Aid to Ukraine

I agree with the thrust of Daniel Runde’s argument in his op-ed at Newsweek to the extent that we should continue to provide aid to Ukraine. Here’s his peroration:

On its own, Ukraine will run out of weapons, and the morale of the soldiers will plummet. The government will struggle to finance both its operations and the war effort, leading to more Ukrainians leaving the country.

but I believe that I disagree with his supporting arguments which appear to be the aid we will have provided to Ukraine to date will have been wasted (it’s a sunk cost—that’s a fallacious argument) and that it will encourage China to invade Taiwan. I think that China will decide when and if to invade Taiwan on its own calendar and for its own reasons. They will do so or decline to do so regardless of what befalls Ukraine.

Here’s a counter-argument from Leighton Woodhouse:

If the counteroffensive fails and Russia maintains control of Crimea, the only way Ukraine could prevail over the long term would be with NATO troops directly in combat — a suicidal situation that would invite a global nuclear confrontation. And even then, a victory for Ukraine that comes years rather than weeks from now could come at the price of the total destruction of the entire country.

In interviews, Ukrainians have characterized the counteroffensive as a “disappointment.”

“I want the price they paid to be reasonable,” the wife of a combat veteran told the Washington Post in August. “Otherwise it’s just useless, what they went through.”

Her husband, who lost a leg to a landmine, told the Post that soldiers on the frontline are unprepared and unmotivated. Another Kyiv resident said that new soldiers last just two to three days on the front.

And yet, the Biden administration is pushing for another $24 billion aid package for Ukraine. “There’s no alternative,” President Biden said about continued financing of the war.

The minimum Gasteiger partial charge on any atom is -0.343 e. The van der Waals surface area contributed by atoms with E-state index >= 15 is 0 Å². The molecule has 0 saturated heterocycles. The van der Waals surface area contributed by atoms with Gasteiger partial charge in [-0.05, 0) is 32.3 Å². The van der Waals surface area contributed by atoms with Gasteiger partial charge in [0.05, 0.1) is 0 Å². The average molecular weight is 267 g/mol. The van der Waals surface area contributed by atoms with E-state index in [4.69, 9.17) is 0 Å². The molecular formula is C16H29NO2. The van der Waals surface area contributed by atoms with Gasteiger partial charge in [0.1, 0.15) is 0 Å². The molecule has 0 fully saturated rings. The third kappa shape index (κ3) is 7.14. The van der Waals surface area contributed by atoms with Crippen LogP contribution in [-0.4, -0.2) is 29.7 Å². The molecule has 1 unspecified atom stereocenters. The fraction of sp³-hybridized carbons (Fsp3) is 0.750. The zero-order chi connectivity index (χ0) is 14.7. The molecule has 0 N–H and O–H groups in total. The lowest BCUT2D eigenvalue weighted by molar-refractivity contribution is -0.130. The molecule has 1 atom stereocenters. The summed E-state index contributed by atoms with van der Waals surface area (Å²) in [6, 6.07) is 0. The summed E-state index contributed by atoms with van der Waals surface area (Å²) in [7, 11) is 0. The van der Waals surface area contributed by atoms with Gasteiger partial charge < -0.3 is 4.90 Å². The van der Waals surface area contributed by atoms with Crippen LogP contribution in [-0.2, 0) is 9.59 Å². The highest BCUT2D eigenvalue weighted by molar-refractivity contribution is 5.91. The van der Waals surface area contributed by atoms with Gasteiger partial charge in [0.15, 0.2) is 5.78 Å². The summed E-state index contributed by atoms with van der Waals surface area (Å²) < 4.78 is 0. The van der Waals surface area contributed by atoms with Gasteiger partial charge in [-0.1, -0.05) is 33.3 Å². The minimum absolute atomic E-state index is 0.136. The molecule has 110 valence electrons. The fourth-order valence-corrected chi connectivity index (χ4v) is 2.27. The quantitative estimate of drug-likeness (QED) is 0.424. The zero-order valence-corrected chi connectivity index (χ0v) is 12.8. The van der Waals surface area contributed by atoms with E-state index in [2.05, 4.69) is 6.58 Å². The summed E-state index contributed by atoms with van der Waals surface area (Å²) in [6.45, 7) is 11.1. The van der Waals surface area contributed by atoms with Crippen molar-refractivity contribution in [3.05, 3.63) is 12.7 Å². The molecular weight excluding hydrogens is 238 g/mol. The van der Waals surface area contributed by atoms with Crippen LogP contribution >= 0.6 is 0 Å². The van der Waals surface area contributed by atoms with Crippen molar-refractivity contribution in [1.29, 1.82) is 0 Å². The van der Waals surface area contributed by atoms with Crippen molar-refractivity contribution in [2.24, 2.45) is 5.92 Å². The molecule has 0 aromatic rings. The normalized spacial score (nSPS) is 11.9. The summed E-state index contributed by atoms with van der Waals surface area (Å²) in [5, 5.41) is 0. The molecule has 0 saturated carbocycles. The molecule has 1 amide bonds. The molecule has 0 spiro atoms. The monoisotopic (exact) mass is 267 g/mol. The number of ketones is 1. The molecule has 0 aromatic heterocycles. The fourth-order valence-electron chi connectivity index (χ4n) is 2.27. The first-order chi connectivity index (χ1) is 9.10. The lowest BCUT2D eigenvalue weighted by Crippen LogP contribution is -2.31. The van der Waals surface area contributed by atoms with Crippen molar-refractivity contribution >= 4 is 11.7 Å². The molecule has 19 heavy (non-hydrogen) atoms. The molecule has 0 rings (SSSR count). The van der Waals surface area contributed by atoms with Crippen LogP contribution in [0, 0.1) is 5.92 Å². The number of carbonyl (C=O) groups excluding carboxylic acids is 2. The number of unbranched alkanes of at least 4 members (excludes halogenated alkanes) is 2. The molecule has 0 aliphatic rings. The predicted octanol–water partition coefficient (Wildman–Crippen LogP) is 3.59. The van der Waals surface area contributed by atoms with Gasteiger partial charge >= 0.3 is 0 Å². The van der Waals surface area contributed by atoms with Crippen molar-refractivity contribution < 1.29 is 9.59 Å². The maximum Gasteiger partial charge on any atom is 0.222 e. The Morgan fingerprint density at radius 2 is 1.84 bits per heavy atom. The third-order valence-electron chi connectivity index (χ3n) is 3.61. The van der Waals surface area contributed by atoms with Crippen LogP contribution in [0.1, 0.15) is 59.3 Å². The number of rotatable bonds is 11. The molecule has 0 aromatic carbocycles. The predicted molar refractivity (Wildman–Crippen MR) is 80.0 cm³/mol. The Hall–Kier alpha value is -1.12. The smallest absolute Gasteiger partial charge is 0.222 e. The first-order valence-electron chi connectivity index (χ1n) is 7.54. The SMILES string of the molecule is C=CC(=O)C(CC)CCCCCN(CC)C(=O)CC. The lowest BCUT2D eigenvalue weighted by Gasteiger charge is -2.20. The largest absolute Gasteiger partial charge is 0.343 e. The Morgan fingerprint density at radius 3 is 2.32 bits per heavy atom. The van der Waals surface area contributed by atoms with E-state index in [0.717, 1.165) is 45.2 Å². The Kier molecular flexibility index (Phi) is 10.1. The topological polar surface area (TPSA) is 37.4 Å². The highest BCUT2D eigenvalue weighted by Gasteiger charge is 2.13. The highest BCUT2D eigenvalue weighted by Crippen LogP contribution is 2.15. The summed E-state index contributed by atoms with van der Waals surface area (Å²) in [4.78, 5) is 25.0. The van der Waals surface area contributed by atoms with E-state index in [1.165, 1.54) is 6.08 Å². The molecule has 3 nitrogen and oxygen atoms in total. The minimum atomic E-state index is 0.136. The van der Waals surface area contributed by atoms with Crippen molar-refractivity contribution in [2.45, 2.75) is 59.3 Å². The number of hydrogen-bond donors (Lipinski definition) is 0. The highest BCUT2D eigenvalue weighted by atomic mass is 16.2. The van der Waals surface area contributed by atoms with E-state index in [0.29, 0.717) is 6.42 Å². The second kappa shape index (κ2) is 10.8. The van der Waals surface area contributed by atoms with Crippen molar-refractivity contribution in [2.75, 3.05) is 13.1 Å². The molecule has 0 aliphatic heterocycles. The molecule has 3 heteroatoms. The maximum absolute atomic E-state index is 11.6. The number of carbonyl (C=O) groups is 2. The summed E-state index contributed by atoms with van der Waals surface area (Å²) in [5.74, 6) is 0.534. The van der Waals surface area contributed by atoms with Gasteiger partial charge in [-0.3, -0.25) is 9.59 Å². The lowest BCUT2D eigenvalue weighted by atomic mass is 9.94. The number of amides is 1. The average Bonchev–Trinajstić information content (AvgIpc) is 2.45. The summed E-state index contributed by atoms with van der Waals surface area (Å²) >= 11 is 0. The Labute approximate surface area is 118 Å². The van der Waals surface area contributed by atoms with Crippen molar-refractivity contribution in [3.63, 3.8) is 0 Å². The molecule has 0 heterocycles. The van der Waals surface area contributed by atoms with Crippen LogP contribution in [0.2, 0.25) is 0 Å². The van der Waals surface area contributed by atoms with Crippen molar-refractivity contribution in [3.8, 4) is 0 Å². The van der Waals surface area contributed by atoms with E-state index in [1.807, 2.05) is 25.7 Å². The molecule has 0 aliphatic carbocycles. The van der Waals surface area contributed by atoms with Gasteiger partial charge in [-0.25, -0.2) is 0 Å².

Ukraine is turning into the proxy version of Afghanistan or Iraq: an endless conflict in which victory is always around the corner, in which the Pentagon and the defense industry push for escalation after escalation regardless of the reality on the ground, in which deaths mount and a country is destroyed only to end in defeat or a Pyrrhic victory years later, once enough American voters have had their fill of war.

My view is that Crimea is lost and, possibly, Donetsk and Luhansk as well. Mr. Runde’s claim that Ukrainian elections have been democratic depends on your definition. They were democratic if you exclude most of those who might have voted against the present government, an interesting and inconsistently applied definition. Nonetheless we should continue to support Ukraine, using whatever leverage that provides us to encourage Ukraine to settle for less than its stated objectives. I also think we need to provide more oversight in how what we are providing to Ukraine is used but that’s a different topic.

1 comment… add one
  • steve Link

    “They were democratic if you exclude most of those who might have voted against the present government, an interesting and inconsistently applied definition.”

    What election are you talking about? When you made a similar claim shortly after the war started i looked at the comments of the US group monitoring the election and IIRC they claimed the irregularities were largely on the side voting against Zelensky.


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